3. Ooh, a second one already. You’ve put me to shame as I’m nowhere near finishing the first one yet – although that’s my fault as it became a WIP or possibly a UFO. However, you have, again, inspired me as I too have quite a few vintage linen scraps and feel that I could incorporate them into the quilting cotton charm packs I was using. Also my crochet skills have come on in leaps and bounds since my attempt at this and I should have speeded up a bit now. I notice your edging around each square is a simpler affair – I was doing some sort of cluster stitch – so that would help me speed up a bit too.
    I’ll be watching with great interest and hoping you will point out some of the things you do differently this time as I know you felt there were flaws and things you could improve on with the first quilt although, of course, nobody else saw anything but a beauteous thing.

    • I do hope you’ll get back to your fusion project, as it was the inspiration for mine–I had never heard of the technique before you! And regarding the crochet–I really do not know how to crochet so I can’t do anything fancier than double crochet over and over again. I’ve seen other fusion quilts with very impressive crochet that I admire but I tell myself that I wouldn’t want to do that because it would take away from the beauty of the vintage linens (Aren’t I clever, telling myself only what I want to hear?)

  4. Oh, brilliant! Another heroic rescue of dainty textile fragments in distress! I loved the first one, the second one is going to be even better! I’m always fascinated to see what people use to poke out corners they’ve turned – my favourite implement is a small size crochet hook: it has a point, but it’s blunt enough not to go through a seam. And you have to love a slow, meticulous and painstaking project with no deadline. Permission to work contemplatively…

    • It is lovely, for sure, to work with no deadlines and no rush. I do a little every week when I meet with my sewing group and a little most evenings and that’s that. And it grows!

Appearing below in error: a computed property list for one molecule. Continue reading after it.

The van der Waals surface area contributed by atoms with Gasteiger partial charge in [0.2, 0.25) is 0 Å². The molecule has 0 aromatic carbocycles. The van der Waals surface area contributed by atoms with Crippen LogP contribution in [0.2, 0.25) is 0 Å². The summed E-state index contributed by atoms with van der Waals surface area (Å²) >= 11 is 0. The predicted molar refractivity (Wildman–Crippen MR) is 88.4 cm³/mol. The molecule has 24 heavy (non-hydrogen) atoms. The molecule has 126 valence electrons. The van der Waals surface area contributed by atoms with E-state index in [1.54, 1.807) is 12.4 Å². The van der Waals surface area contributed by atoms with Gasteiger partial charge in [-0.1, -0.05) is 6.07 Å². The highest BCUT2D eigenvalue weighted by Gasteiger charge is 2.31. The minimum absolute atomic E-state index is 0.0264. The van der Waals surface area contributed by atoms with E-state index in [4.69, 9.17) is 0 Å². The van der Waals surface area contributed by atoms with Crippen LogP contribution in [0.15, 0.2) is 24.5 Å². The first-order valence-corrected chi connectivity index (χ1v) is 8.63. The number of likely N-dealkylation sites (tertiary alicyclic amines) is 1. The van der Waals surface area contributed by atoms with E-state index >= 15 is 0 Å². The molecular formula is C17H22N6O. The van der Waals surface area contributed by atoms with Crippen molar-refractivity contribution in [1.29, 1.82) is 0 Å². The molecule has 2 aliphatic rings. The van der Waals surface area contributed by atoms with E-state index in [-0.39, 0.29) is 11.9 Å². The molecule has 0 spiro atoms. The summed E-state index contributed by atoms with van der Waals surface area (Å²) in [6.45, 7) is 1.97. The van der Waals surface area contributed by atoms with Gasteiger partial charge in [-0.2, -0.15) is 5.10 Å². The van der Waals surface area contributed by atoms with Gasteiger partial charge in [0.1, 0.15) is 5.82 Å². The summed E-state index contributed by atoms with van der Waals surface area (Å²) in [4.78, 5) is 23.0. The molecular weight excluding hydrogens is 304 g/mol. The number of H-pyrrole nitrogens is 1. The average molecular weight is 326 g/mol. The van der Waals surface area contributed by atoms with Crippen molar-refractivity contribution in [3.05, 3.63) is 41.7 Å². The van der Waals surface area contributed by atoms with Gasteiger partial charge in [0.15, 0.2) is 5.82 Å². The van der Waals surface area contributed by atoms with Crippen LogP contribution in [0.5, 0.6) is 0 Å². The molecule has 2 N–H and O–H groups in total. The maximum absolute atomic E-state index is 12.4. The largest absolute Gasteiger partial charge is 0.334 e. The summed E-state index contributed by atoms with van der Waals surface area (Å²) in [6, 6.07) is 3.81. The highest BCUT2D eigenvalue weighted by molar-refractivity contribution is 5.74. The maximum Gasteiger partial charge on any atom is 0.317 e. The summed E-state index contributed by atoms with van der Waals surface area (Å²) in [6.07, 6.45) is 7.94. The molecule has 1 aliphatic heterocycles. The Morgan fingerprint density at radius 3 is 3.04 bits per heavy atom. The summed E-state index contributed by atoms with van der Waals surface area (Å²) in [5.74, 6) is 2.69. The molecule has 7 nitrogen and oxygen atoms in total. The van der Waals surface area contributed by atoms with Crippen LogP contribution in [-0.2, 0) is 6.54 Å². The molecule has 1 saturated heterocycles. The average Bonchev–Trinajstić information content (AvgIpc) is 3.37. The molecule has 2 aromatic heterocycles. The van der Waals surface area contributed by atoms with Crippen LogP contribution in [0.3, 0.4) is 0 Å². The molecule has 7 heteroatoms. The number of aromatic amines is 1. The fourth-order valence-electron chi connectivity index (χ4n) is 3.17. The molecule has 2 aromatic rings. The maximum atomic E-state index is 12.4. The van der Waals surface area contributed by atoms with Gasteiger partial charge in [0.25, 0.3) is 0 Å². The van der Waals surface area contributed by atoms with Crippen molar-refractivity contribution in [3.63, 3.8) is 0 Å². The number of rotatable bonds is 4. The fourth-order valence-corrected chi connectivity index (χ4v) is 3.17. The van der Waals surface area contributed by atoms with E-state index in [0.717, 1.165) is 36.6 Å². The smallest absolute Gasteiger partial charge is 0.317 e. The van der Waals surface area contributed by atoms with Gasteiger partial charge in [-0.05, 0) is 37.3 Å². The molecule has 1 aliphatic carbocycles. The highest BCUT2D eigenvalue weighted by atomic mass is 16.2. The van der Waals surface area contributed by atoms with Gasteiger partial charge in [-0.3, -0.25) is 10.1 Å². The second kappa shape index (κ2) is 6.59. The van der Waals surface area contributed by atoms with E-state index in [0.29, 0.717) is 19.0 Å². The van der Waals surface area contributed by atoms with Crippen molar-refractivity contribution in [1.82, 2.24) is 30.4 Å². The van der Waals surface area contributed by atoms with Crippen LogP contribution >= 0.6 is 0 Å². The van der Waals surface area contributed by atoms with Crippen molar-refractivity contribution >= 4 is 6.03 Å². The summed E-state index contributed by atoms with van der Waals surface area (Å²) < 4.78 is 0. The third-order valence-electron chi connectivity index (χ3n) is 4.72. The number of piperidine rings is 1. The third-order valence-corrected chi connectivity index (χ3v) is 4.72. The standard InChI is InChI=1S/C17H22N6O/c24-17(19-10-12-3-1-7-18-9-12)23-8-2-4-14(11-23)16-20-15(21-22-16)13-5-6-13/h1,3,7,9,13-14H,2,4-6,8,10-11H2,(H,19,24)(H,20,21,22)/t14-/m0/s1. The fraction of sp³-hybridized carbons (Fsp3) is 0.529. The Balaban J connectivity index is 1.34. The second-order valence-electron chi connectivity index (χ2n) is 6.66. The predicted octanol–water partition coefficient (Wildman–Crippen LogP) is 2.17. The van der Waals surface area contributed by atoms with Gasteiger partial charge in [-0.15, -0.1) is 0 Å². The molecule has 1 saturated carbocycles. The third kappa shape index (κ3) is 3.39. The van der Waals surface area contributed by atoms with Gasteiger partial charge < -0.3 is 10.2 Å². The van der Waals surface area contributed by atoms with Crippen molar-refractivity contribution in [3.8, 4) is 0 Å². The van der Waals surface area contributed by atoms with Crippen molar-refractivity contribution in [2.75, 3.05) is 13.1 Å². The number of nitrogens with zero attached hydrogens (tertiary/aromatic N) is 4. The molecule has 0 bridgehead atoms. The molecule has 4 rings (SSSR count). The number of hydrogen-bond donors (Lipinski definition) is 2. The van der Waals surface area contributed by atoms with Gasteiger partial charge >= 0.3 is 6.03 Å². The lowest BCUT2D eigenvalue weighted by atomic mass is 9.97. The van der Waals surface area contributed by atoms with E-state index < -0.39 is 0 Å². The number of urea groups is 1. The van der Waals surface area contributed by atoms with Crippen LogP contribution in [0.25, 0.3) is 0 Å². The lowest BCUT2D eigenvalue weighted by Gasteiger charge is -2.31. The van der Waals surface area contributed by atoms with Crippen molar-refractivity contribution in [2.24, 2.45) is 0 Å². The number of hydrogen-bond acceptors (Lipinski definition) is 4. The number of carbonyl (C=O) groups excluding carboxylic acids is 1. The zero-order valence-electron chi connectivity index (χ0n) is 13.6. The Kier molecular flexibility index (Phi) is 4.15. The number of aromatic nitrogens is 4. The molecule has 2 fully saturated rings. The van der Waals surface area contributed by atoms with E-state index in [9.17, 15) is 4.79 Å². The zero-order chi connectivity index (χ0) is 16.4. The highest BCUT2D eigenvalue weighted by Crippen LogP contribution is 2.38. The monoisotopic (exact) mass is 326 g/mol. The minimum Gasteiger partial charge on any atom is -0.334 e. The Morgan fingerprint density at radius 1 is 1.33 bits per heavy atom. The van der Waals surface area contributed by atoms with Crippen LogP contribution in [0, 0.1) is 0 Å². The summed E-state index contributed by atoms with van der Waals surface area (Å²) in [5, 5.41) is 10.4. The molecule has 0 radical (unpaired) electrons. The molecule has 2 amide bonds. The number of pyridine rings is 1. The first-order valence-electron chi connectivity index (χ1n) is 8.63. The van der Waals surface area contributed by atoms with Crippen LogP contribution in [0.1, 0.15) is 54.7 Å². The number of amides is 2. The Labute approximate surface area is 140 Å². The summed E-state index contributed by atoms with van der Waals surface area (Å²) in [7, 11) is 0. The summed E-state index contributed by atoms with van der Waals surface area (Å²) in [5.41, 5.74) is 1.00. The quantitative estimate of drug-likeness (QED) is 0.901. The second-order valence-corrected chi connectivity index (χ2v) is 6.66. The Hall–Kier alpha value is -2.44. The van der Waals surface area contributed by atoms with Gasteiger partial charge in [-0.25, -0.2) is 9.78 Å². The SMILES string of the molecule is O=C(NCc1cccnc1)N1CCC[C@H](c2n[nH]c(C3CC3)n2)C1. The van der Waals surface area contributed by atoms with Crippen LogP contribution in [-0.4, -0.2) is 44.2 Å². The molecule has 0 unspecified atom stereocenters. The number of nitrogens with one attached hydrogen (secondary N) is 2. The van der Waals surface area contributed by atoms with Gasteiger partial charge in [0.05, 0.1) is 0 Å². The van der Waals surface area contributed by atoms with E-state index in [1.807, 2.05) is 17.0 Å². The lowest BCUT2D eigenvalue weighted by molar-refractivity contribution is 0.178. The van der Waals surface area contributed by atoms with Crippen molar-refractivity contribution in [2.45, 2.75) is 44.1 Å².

5. I just love everything about the is project, and reading the lessons you learned along the way. I poke corners out with crochet hooks, knitting needles and I have been known to employ a pencil for the task!

    • I was very impatient the first time around, to see the whole thing develop–I wasn’t sure I’d like it, really, when it all came together. Now that I know how nicely it turns out, the pressure is off and I can go at a more leisurely pace.

  6. Twin quilts for twin beds, and they will both be works of art. I take it you are doing these blocks by the dozen? That would make a nice little pile, not too overwhelming, but still varied enough to be interesting. 😍

  7. Hurray! I love this project and I look forward to seeing your progress! As I have said before, I want to do one of these too, and I certainly have the materials for it. Then, on a post somewhere, I saw a picture of a window valance that is just all the hankies turned on point, and draping down at all different lengths, and I was tempted — “That would certainly be a lot easier!” Although it can’t be good for them to be in the sun, in your way they will become an heirloom. So I need to listen to the angel on my shoulder and do it the proper way. 🙂

    • You can do both, really! Pretty but not spectacular hankies are so readily available, you could use those for valances and use the truly exquisite ones, with handwork, etc., for a more serious project.

  8. Your writing is just as inspiring as your wonderful sewing, crocheting, quilting, and weaving projects. I love how you repeated this phrase: “Don’t ask me how I know this. I just do…” Thank you for sharing your current creative process and enlivening so many of our days as a result.

  9. Thanks for giving these damaged lovelies a way to make public appearances rather than languish in drawer and trunk bottoms. Thanks also for using scraps to line your squares rather than newly bought supplies. And this one should go together faster now that you’ve already made one, right?

    • I do end up feeling rather saintly, with all the salvaging I’m doing! Ha! And, yes, this one should go more quickly, although I don’t work on it for very long on any given day–it’s an evening-with-a-glass-of-wine sort of project.

  10. This post makes me so happy – you know why 🙂 I always have to stop myself rushing off to try and find old linens to save in order to emulate your work……… but I know I’d be biting off more than I can chew so I shall just follow along again and be happy that you are making a friend for the existing pretty and enjoy each confessional post ❤

    • I expected to hear cheers from you, yes! I could see you doing a project like this with bright new fabric in blues for your pretty place! You could make it so fresh and airy. Someday I may make a version with new fabric, too . . .

      • Oh now – there’s a new thought! I could maybe do that too …………. Maybe just small pieces of many types of new fabrics??? I don’t think it would have the same delicate beauty as your vintage pieces, but it’s a cracking idea 🙂